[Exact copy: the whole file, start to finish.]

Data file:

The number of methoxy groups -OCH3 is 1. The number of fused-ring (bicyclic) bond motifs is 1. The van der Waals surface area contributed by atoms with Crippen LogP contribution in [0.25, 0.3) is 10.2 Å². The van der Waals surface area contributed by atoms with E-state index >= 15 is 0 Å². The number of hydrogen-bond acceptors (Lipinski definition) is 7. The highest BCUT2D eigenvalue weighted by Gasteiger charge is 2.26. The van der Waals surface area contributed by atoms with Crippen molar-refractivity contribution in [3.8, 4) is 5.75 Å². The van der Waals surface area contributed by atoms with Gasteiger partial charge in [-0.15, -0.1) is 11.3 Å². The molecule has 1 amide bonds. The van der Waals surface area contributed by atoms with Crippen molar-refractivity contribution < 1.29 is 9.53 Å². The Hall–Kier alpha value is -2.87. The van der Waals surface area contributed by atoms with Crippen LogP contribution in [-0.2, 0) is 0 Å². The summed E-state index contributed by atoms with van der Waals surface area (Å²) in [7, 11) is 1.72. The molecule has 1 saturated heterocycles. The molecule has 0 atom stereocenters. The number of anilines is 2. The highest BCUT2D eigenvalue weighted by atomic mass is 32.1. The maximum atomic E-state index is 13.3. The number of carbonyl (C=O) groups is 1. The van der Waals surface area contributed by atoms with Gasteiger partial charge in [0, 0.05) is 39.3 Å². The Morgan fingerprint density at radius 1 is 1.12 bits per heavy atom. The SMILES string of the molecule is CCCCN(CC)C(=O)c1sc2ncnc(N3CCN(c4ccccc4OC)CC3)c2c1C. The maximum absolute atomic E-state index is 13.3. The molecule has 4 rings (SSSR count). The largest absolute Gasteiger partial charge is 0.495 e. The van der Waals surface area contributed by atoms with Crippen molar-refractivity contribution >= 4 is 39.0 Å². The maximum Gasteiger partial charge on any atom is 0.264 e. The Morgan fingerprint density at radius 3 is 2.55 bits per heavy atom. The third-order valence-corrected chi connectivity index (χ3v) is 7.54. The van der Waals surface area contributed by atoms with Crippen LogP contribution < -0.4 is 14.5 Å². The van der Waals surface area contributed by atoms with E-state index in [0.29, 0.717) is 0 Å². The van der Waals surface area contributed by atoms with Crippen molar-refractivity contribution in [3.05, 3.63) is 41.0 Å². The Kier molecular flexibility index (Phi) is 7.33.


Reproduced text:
The number of methoxy groups -OCH3 is 1. The number of fused-ring (bicyclic) bond motifs is 1. The van der Waals surface area contributed by atoms with Crippen LogP contribution in [0.25, 0.3) is 10.2 Å². The van der Waals surface area contributed by atoms with E-state index >= 15 is 0 Å². The number of hydrogen-bond acceptors (Lipinski definition) is 7. The highest BCUT2D eigenvalue weighted by Gasteiger charge is 2.26. The van der Waals surface area contributed by atoms with Crippen molar-refractivity contribution in [3.8, 4) is 5.75 Å². The van der Waals surface area contributed by atoms with Gasteiger partial charge in [-0.15, -0.1) is 11.3 Å². The molecule has 1 amide bonds. The van der Waals surface area contributed by atoms with Crippen molar-refractivity contribution < 1.29 is 9.53 Å². The Hall–Kier alpha value is -2.87. The van der Waals surface area contributed by atoms with Crippen LogP contribution in [-0.2, 0) is 0 Å². The summed E-state index contributed by atoms with van der Waals surface area (Å²) in [7, 11) is 1.72. The molecule has 1 saturated heterocycles. The molecule has 0 atom stereocenters. The number of anilines is 2. The highest BCUT2D eigenvalue weighted by atomic mass is 32.1. The maximum atomic E-state index is 13.3. The number of carbonyl (C=O) groups is 1. The van der Waals surface area contributed by atoms with Gasteiger partial charge in [0, 0.05) is 39.3 Å². The Morgan fingerprint density at radius 1 is 1.12 bits per heavy atom. The SMILES string of the molecule is CCCCN(CC)C(=O)c1sc2ncnc(N3CCN(c4ccccc4OC)CC3)c2c1C. The maximum absolute atomic E-state index is 13.3. The molecule has 4 rings (SSSR count). The largest absolute Gasteiger partial charge is 0.495 e. The van der Waals surface area contributed by atoms with Crippen molar-refractivity contribution >= 4 is 39.0 Å². The maximum Gasteiger partial charge on any atom is 0.264 e. The Morgan fingerprint density at radius 3 is 2.55 bits per heavy atom. The third-order valence-corrected chi connectivity index (χ3v) is 7.54. The van der Waals surface area contributed by atoms with Crippen LogP contribution < -0.4 is 14.5 Å². The van der Waals surface area contributed by atoms with E-state index in [0.29, 0.717) is 0 Å². The van der Waals surface area contributed by atoms with Crippen molar-refractivity contribution in [3.05, 3.63) is 41.0 Å². The Kier molecular flexibility index (Phi) is 7.33.